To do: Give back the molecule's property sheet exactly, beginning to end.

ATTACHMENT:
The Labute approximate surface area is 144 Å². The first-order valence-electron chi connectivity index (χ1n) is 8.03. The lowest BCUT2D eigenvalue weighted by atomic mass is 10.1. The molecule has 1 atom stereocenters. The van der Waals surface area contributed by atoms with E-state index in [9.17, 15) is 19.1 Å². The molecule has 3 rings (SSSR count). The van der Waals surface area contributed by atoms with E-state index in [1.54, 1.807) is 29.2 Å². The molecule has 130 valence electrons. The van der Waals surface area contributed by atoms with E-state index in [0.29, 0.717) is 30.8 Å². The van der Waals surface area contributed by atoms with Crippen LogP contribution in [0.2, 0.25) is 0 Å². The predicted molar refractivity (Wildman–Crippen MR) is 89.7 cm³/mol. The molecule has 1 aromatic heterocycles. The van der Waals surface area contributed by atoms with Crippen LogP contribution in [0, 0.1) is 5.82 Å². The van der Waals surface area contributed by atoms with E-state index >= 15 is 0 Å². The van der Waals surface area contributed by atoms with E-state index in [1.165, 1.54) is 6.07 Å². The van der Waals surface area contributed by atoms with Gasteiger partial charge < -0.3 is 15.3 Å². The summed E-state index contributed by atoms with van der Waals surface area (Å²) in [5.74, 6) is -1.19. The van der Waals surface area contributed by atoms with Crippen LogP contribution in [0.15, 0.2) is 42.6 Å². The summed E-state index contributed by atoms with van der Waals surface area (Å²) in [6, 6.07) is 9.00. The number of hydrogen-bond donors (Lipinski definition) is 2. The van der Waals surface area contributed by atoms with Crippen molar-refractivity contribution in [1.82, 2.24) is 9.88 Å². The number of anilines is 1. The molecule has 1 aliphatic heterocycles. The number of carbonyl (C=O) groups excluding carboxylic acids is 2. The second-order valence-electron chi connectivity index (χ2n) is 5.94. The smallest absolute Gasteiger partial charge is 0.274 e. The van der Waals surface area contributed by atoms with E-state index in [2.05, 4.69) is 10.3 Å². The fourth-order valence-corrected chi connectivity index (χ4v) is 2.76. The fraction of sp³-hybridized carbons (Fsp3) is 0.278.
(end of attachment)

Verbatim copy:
The Labute approximate surface area is 144 Å². The first-order valence-electron chi connectivity index (χ1n) is 8.03. The lowest BCUT2D eigenvalue weighted by atomic mass is 10.1. The molecule has 1 atom stereocenters. The van der Waals surface area contributed by atoms with E-state index in [9.17, 15) is 19.1 Å². The molecule has 3 rings (SSSR count). The van der Waals surface area contributed by atoms with E-state index in [1.54, 1.807) is 29.2 Å². The molecule has 130 valence electrons. The van der Waals surface area contributed by atoms with E-state index in [0.29, 0.717) is 30.8 Å². The van der Waals surface area contributed by atoms with Crippen LogP contribution in [0.2, 0.25) is 0 Å². The predicted molar refractivity (Wildman–Crippen MR) is 89.7 cm³/mol. The molecule has 1 aromatic heterocycles. The van der Waals surface area contributed by atoms with Crippen LogP contribution in [0, 0.1) is 5.82 Å². The van der Waals surface area contributed by atoms with E-state index >= 15 is 0 Å². The van der Waals surface area contributed by atoms with E-state index in [1.165, 1.54) is 6.07 Å². The van der Waals surface area contributed by atoms with Gasteiger partial charge < -0.3 is 15.3 Å². The summed E-state index contributed by atoms with van der Waals surface area (Å²) in [5.74, 6) is -1.19. The van der Waals surface area contributed by atoms with Crippen LogP contribution in [0.15, 0.2) is 42.6 Å². The summed E-state index contributed by atoms with van der Waals surface area (Å²) in [6, 6.07) is 9.00. The number of hydrogen-bond donors (Lipinski definition) is 2. The van der Waals surface area contributed by atoms with Crippen molar-refractivity contribution in [1.82, 2.24) is 9.88 Å². The number of anilines is 1. The molecule has 1 aliphatic heterocycles. The number of carbonyl (C=O) groups excluding carboxylic acids is 2. The second-order valence-electron chi connectivity index (χ2n) is 5.94. The smallest absolute Gasteiger partial charge is 0.274 e. The van der Waals surface area contributed by atoms with E-state index in [2.05, 4.69) is 10.3 Å². The fourth-order valence-corrected chi connectivity index (χ4v) is 2.76. The fraction of sp³-hybridized carbons (Fsp3) is 0.278.